What is credit control?
Many businesses provide goods and services to customers without obtaining full payment at the time of sale, as for example retail businesses do. In some cases, (e.g. Accounting practices) many clients have work completed for them and are then billed for this afterwards. In other cases, some customers pay some fees up front (.e.g in the case of a tradesmen performing a service), and the balance is paid later.
Whenever goods or services are provided to customers and full payment is not received at the time of the transfer of the goods or supply of the service, the business providing such is actually providing credit to the customer.
Who do you provide a line of credit to?
Controlling who you provide credit to and terms of credit are absolutely essential to collection fees owing to you and control your cash flow.
If a business is the type that it allows customers credit, whether in full or part, it must have a credit Control Policy. This Credit control policy must include inter alia the following criteria;
What is a creditor?
A creditor is a person or entity, which is legally owed a sum of money for supply of goods or services to the business.
How important is it to monitor my credit controller?
Monitoring your Credit controller is the absolutely essential, to ensure that;
- You are paid for goods and services supplied;
- You preserve business cash flow;
- You limit the opportunity of fraud or other corrupt conduct between debtors and your credit controller.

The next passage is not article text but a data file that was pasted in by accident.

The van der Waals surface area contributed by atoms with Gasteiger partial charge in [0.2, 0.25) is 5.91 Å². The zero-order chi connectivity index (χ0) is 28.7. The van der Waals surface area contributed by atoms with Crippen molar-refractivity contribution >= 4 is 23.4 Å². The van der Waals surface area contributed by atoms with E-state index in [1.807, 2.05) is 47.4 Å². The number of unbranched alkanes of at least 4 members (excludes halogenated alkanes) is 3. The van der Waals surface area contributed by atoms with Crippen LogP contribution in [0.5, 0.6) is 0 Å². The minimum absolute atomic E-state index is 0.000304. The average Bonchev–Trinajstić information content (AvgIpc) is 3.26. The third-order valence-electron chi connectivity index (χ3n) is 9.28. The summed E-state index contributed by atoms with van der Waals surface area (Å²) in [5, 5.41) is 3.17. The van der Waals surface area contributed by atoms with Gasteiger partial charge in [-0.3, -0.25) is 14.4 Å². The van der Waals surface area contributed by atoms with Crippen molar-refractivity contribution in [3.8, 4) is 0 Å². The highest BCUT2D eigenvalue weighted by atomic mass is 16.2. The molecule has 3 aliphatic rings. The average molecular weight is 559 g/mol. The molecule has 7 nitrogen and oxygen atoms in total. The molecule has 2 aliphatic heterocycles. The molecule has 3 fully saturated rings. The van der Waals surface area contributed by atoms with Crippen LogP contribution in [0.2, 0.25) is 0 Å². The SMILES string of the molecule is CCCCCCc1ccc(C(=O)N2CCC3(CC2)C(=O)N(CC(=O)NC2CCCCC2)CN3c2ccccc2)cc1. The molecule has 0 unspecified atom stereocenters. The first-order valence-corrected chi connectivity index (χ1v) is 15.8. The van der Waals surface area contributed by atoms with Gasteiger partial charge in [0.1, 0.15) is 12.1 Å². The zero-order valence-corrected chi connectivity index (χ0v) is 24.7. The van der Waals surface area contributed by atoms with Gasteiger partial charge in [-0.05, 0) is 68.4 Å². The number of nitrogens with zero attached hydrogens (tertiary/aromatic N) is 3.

Your credit controller must follow procedures outlined in your Credit Control policy. When credit is approved, Senior personal should be provided with a report regarding this approval.
How does debt recovery work?
Debt recovery can be one of the most important components of any business. Let’s face it, if you aren’t getting paid then why are you working? Taking home a profit is not the only concern. All businesses have expenses which need to be paid and without your customers paying their invoices you may yourself become a bad debtor.
One of the most important points to note when talking about debts is how much they are really worth to you and your business. If you have a 10% profit margin and you decide to write off a $500 debt you have just written off $5,000 worth of sales.
If you have a bad debt then you need to resolve how far you are willing to go to recover that debt. Most debts will be paid, but the deciding factor is how much effort you are willing to invest in the recovery of that debt.
You need to keep the customer close and speak to them regularly about the debt. Don’t leave it to a debt collection person to give them a call once a month or to send a reminder letter.
Only when you have exhausted all available options should you spend the money required to have a solicitor or debt collection agency do the work for you.